Leading by a massive 161, and with rumours of ill winds and rain brewing, South Africa were pushed onto the back foot by Srinath. Kallis rebuffed the Indian charge - aided by Dippenaar, Klusener and Pollock - but the inclement weather on the fourth and fifth days meant that India were always in with a chance. If the rains weren't incentive enough, Mike Denness's perceived injustices on the final morning gave them just the spur they needed. The tiger is India's national animal and sometimes you can't help but wonder whether the cricket team takes that to heart. They always look more dangerous when wounded and pushed into a corner.

Of lifted seams
The muck started to seep out on the fourth day; by the fifth morning, it had well and truly hit the fan. In the end, no one was left with more dirt on his face than the ICC match referee, and former England captain, Mike Denness. His first cut was the deepest - accusing Sachin Tendulkar of ball-tampering. The television pictures and replays that Denness viewed were inconclusive to say the very least but they did show Tendulkar using his nail on the seam. It must be mentioned, though, that the ball at that stage was just 19 overs old: it would have taken nails of reinforced Keratin to lift the stitching on it.

It was an incredibly naïve thing for India's most senior player to do, even if he was not trying to alter the condition of the ball. Cricket's laws on the issue are clear and Tendulkar should have gone to the umpire if he found dirt in seam. All the same, his crime didn't deserve the punishment Denness handed out.

But Denness was far from finished. Dasgupta, Harbhajan Singh and Virender Sehwag were pulled up for excessive appealing, while Sehwag and Das were put in the dock for dissent and for charging the umpire. Fines and suspended sentences were handed out like confetti and Sehwag found himself frozen out of the frame for the third Test. The Indians have to look within and acknowledge their indiscretions, but what incensed them was the partisan nature of Denness's judgment. Some of Pollock's appeals could have shattered glass a la Caruso, while the verbals aimed at the Indian batsmen by Hayward and Kallis might have made the average tar blanch.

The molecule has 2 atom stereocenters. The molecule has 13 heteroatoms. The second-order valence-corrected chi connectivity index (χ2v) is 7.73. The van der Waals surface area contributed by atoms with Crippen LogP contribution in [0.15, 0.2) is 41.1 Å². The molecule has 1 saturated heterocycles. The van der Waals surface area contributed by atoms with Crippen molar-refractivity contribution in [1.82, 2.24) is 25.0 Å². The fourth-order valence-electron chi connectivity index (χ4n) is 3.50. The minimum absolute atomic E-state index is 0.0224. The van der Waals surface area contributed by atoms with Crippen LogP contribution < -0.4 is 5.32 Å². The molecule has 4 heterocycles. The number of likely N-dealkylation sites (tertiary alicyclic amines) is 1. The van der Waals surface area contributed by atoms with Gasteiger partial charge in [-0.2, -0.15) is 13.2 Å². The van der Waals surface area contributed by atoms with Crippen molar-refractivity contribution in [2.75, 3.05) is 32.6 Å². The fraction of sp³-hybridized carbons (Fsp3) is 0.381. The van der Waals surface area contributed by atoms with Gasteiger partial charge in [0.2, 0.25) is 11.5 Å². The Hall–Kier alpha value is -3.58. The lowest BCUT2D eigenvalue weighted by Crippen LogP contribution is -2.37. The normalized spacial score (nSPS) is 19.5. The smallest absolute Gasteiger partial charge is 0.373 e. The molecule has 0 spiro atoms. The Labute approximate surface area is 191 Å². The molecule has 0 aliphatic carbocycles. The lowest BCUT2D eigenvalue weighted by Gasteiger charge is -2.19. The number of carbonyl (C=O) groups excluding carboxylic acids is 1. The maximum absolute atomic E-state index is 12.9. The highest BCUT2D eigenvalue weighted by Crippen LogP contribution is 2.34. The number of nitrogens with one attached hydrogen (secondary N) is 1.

Second wind
The transformation from carthorse in the one-day series to pace thoroughbred in the Tests couldn't have come at a better time for Srinath. For a while now, there have been doubts about his ability to spearhead the attack. But at St George's Park he bowled with the aggression and control that he last displayed in South Africa over four years ago. At a lively pace, he moved the ball around and kept it up to the bat, slipping in the odd quick bouncer to discourage the batsmen from coming forward. On a track loaded in favour of the fast men, he fought a lonely fight, with Ajit Agarkar unable to find any consistency at the other end. Match figures of 8 for 104 suggest that reports of his eclipse are greatly exaggerated.

Tuneless wonders
The brass band was much-hyped before the game. Like many musical acts across the globe, their talents turned out to be rather limited. Had they been around in Asterix's day, they would have been good company for Cacofonix. As it was, their loud and unsynchronised renditions of teenybopper love songs didn't quite gel with Nantie Hayward trying to knock Dasgupta's block off.